At this point, everyone has a favorite pair of sweatpants — the tried-and-true ones that served as a sort of security blanket during a time of tumult and uncertainty. But as the world enters a post-pandemic era, fashion experts wonder whether these beloved sweatpants will walk into the future of fashion or be left behind in a donation pile.
Elka Stevens, associate professor and coordinator of fashion design at Howard University, says it could go either way. Some people will trade in their comfy clothes for more elaborate statement pieces, while others will continue to shop for comfortable yet stylish clothing in the form of athleisure wear and loungewear.
In particular, Stevens says the work-from-home video call behavior of dressing to impress from the waist up while wearing comfy bottoms is a trend that will continue in the future.
“I think in part, there are going to be remnants of Covid that [will] stay because we have this phenomenon of dressing [from the waist] up. I think there’s going to be additional attention to dressing up from the waist up because of online engagement, [and] in turn, that means casual athleisure. Comfortable clothing from the waist down is going to be around for a long time as a result of this.”
The fashion professor prophesizes this dressy-casual fusion will be heralded by innovations in the performance textiles department due to the growing need for material that presents a polished image while remaining breathy and comfortable.
Mimi Miller, founder and designer of Mimi Miller, Womenswear, says she’s noticed more elevated looks and less athleisure wear on the streets as we edge closer to post-pandemic life. Personally, she’s excited for the return of dressier looks.
“[I’m] someone who loves to put on a nice outfit every day because I feel like it’s a direct reflection of my mental health and outlook on the day,” she says. “I love the idea of people wearing statement pieces on a day-to-day basis.”
But at the same time, Miller is also looking forward to the juxtaposition between casual and extravagant styles as people experiment with combining fashionable pieces and comfortable ones. She’s also noticed the same “dressing-from-the-waist-up” trend that Stevens brought to light. On Instagram, Miller saw several posts of women pairing blazers with sweatpants.
Along the same lines, artist and designer Evan Ibrahim says the elevation of comfort clothing into fashionable pieces has to do with creative expression brought on by pandemic isolation and boredom.
“I think now, more so than ever, people are going to use [fashion] as a form of expression,” he says. “I see more people taking risks they might not have taken before because they have a different outlook on life or a different perspective. I want to see people use fashion as an expression and be a little more daring.”
Ibrahim says that during lockdown, he noticed that many people picked up embroidery and sewing as a hobby, leading them to elevate and upcycle looks they already owned. He hopes to see this trend of sustainability continue.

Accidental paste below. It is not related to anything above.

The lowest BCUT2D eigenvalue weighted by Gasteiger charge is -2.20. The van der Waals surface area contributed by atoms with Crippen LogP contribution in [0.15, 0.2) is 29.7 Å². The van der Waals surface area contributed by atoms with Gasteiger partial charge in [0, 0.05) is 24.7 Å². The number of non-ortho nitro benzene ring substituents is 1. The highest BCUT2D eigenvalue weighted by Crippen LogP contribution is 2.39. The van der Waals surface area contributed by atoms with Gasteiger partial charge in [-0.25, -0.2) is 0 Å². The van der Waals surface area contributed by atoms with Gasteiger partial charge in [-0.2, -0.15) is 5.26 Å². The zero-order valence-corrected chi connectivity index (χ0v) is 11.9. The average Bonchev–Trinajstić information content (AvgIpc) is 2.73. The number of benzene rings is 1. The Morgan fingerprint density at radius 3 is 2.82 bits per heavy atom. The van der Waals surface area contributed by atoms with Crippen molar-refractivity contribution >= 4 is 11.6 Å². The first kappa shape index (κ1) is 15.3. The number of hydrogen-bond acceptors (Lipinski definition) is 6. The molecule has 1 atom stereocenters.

“I love this new era of people wanting to learn [how to sew] and then also be sustainable, use what’s around them, and combat a lot of issues happening with our environment and the fashion industry.”
This sustainability trend also extends to the catwalk. In an act of defiance against the fast-fashion industry, Gucci announced last year they would no longer produce seasonal collections and instead only release two “seasonless” collections annually.
Joelle Firzli, CEO and curator of Tribute, says Gucci’s move to reduce its carbon footprint was brought on by pandemic production restrictions, and she hopes other designers will follow suit.
As for the collections themselves, Firzli says designers always pull inspiration from what’s in their immediate surroundings — and being secluded for more than a year has led to some interesting designs centered on the idea of departure from reality.
“When for one year you’re stuck at home, I think that counterreaction is escapism,” Firzli says. “It’s about escaping. It’s about dreaming. It’s about fantasy.”
But this isn’t the first time the world has seen fantastical, dreamy and escapist looks emerge after a harrowing event. As a fashion historian, Firzli has noticed parallels between where fashion is headed today and trends that appeared in 1920s America after the Spanish Flu of 1918 and even during the aftermath of the French Revolution in the late 18th century.
Firzli can’t predict the future, but with the context of history in mind and insight into the past, she is confident the coronavirus will have a lasting impression on fashion as we know it — whether that means a continuation of comfy couture or an outburst of creative expression.
“We talk about it and relate it to newness and a cycle of change, but really fashion is a lot about nostalgia — a sweet nostalgia,” Firzli says. “When you look at what happened in history, you always see patterns.”